Even at best, the company faces a long road to its ultimate goal: expanding its technology beyond vaccines to generate scaffolds for therapeutic antibodies, most likely to improve on existing mAbs (monoclonal antibodies). The expansion is not commercially driven, according to Sheldon; instead, the company’s deepening investigation into its own technology revealed a broader potential.

“When we first started to produce these virus-like particles, we had no way of knowing the plants would produce these complex antigen structures, where you have an antigen sticking out from the lipid layer, looking just like a virus. People have been making VLPs, for example, in insect cells, where you need to add various proteins to hold the particle together. Lo and behold, the plant expresses the same proteins in its plasma membrane. Now we know we may be able to use these particles as chimerics — the stem sticking out from the lipid layer could be something other than a viral antigen. We’ll see where the science takes us, but we may find some rather interesting solutions to very complex problems.”

Among the possible areas of application for Medicago’s platform are cancer immunotherapy and HIV vaccination. “Although we have actually produced a virus-like particle for HIV, we’ve never taken it anywhere,” says Sheldon. “It is blue sky, but nonetheless, it’s a real blue sky.”

Because Medicago is building a new, plant-based technology, it finds itself in a leadership position, compared to companies in the same space that lack a product focus. (One company, Protalix Biotherapeutics — using plant cells rather than growing plants to produce proteins — has a hormone-replacement product on the market.) If Medicago succeeds in validating its leading role among the plant-growers in vaccine and protein production, Sheldon would credit its “adaptability” for putting it ahead of the pack. Fair to say, when you’re pioneering a way to make medicines from tobacco, adaptation is your game —by definition.

Proficia Pluses

Medicago’s 97,000 square-foot vaccine-production plant in Durham, NC — using tobacco to produce vaccines made of “virus-like particles” grown in tobacco — cost only $40 million to build, versus the hundreds of millions to more than $1 billion required for a typical cell-based plant. That means Proficia, the company’s name for its VLP (virus-like particles) platform, is “less expensive than others and certainly more cost-effective — even for things like a quadrivalent influenza vaccine, which is a complex project,” according to president and CEO Andy Sheldon.

Speed of production is very important with certain vaccines, such as one for pandemic flu. In 2009, in a test of its H1 flu candidate, the company “managed to put a protein in a vial with high purity within about 19 days,” Sheldon says, “and we did it again with H7 earlier this year, and the H7 project has continued on.

“That year, H1 flu surfaced in Canada in April 2009, but the Canadian vaccine for H1 was not available until mid-October in any meaningful numbers, and we know that we could have certainly beaten that time line by several months.”

The method Medicago uses to configure any vaccine, called VLPExpress, resembles an IT technology, based on Sheldon’s description: “We just need the genetic sequence. We can just download the sequence from the Internet and away we go. We go to the lab, we make the DNA fragment, and we put it in a column where we start the phases of manufacturing. The process allows us to program our tobacco leaves. Meanwhile, others have to wait for the viral strain to arrive from the CDC and other authorities.”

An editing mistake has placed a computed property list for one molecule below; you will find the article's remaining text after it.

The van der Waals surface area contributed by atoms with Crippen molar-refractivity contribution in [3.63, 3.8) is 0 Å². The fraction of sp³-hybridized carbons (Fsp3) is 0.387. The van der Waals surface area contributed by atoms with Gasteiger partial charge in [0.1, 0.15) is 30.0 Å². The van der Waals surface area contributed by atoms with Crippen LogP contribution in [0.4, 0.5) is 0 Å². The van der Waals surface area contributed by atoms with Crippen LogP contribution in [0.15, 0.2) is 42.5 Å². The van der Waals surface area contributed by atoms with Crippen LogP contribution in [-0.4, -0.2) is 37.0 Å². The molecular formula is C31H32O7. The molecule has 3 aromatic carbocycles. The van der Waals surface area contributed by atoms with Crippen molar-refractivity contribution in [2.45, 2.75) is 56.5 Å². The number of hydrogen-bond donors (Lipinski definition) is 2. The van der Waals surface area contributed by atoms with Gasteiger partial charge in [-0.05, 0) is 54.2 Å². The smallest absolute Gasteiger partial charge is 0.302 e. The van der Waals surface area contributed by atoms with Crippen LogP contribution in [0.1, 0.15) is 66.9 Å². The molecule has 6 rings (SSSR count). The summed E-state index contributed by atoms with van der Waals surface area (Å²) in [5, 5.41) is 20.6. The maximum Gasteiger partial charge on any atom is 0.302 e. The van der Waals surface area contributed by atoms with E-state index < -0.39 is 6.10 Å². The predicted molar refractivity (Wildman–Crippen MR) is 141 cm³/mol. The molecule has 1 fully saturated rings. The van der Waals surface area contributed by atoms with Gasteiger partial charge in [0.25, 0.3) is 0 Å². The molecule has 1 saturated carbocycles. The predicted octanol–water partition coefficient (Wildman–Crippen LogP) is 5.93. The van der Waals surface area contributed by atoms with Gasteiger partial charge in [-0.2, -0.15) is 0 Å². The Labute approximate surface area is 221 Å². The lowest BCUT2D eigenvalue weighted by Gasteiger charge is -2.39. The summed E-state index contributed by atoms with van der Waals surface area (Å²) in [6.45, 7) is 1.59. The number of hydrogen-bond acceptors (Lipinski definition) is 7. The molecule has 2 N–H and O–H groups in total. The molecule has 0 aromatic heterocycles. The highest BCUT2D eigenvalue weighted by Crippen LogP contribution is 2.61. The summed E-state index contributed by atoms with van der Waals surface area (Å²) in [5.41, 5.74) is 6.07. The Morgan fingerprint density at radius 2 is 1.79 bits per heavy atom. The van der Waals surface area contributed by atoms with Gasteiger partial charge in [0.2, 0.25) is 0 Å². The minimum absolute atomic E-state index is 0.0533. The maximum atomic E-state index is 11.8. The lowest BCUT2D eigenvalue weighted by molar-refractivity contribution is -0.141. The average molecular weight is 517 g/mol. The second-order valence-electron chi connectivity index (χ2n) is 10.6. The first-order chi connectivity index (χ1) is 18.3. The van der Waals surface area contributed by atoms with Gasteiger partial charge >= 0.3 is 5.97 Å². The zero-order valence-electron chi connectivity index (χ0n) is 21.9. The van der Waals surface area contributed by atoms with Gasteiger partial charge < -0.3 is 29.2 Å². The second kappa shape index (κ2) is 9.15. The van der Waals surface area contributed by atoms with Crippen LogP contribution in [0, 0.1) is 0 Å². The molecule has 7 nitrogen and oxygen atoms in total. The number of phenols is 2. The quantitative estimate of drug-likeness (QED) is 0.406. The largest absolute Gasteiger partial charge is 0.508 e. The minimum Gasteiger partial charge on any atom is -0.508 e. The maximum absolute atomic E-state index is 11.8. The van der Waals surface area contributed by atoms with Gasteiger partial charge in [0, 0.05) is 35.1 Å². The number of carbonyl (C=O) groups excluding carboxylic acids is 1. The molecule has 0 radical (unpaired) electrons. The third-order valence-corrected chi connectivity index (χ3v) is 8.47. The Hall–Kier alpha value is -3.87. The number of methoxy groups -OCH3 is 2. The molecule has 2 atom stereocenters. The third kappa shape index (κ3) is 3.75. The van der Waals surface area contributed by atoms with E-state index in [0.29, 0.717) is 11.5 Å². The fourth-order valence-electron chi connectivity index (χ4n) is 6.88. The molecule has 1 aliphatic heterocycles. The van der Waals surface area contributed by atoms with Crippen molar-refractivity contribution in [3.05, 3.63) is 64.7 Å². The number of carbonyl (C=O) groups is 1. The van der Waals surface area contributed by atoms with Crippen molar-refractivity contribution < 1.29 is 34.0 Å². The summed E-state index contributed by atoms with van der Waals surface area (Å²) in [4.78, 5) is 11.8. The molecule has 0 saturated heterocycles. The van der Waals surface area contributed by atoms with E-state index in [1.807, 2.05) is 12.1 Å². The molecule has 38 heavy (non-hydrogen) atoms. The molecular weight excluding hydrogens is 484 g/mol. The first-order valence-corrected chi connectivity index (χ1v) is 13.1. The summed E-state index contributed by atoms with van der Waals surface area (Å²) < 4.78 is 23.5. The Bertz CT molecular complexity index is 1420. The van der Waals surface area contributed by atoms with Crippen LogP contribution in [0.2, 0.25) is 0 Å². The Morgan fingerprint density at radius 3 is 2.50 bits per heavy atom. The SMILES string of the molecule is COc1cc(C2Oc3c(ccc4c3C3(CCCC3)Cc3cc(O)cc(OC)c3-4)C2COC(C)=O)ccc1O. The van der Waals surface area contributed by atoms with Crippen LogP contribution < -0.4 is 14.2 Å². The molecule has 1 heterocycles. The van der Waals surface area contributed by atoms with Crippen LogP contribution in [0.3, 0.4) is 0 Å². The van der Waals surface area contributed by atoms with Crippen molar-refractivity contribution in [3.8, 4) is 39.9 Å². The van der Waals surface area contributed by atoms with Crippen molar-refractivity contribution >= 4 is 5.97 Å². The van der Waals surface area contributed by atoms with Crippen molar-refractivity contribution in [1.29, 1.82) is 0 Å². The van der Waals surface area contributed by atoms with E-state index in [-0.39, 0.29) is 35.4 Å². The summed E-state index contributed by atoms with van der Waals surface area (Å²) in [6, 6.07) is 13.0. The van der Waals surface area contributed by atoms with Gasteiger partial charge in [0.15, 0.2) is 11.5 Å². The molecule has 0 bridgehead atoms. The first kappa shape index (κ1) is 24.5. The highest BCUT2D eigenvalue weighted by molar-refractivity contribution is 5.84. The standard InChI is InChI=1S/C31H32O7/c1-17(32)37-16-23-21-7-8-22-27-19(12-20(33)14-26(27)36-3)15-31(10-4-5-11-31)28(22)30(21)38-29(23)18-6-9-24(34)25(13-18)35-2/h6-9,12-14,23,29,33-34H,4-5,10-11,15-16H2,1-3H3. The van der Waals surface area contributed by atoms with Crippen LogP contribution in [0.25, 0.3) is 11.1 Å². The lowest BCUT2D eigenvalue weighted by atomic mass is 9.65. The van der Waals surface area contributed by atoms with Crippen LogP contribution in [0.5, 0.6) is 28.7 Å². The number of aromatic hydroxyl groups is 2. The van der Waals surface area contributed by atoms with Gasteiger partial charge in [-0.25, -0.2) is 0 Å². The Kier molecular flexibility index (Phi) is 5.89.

The Proficia Process

  1. Synthesis
    Gene synthesized from sequence of pandemic virus.
  2. Vacuum Infiltration
    Genetic material introduced into plants through vacuum.
  3. Incubation
    Plants are incubated four to seven days in growth chambers for protein expression and VLP formation.
  4. Harvest
    Plants are harvested to extract VLPs.
  5. Purification
    VLPs are purified to obtain clinical-grade material.
  6. Finished Vaccine
    • Potent immune stimulation
    • Immunological memory
    • Lower dosage
    • No genetic material (noninfectious)

The Novelties Of VLPs

Medicago’s CEO Andy Sheldon expounds on the characteristics and potential advantages of the “viral-like particles” (VLPs) produced by the company’s tobacco-based vaccine technology:

“VLPs confer all the great benefits of a live virus in a vaccine, but they are not live, they do not have any genetic material, and therefore they have better safety aspects. The virus-like particle for influenza is very similar in size to the naturally occurring influenza particles. We have seen now, through our clinical trials on H1 and H5 flu vaccines, that we have the opportunity for some cross reactivity, and thus cross protection. In other words, the VLP structure may confer a better immunity than existing technologies by protecting against more strains, as well as elucidating both of the pathways needed to induce cell-mediated immunity. And we’re working hard to demonstrate that. A simple example would be in the elderly, who often lack the antibodies but resist influenza because they have cell-mediated immunity, or T-cell responses. So we believe we may have some huge advantages in the marketplace with a more efficacious product, all due to the structure of the virus-like particle.”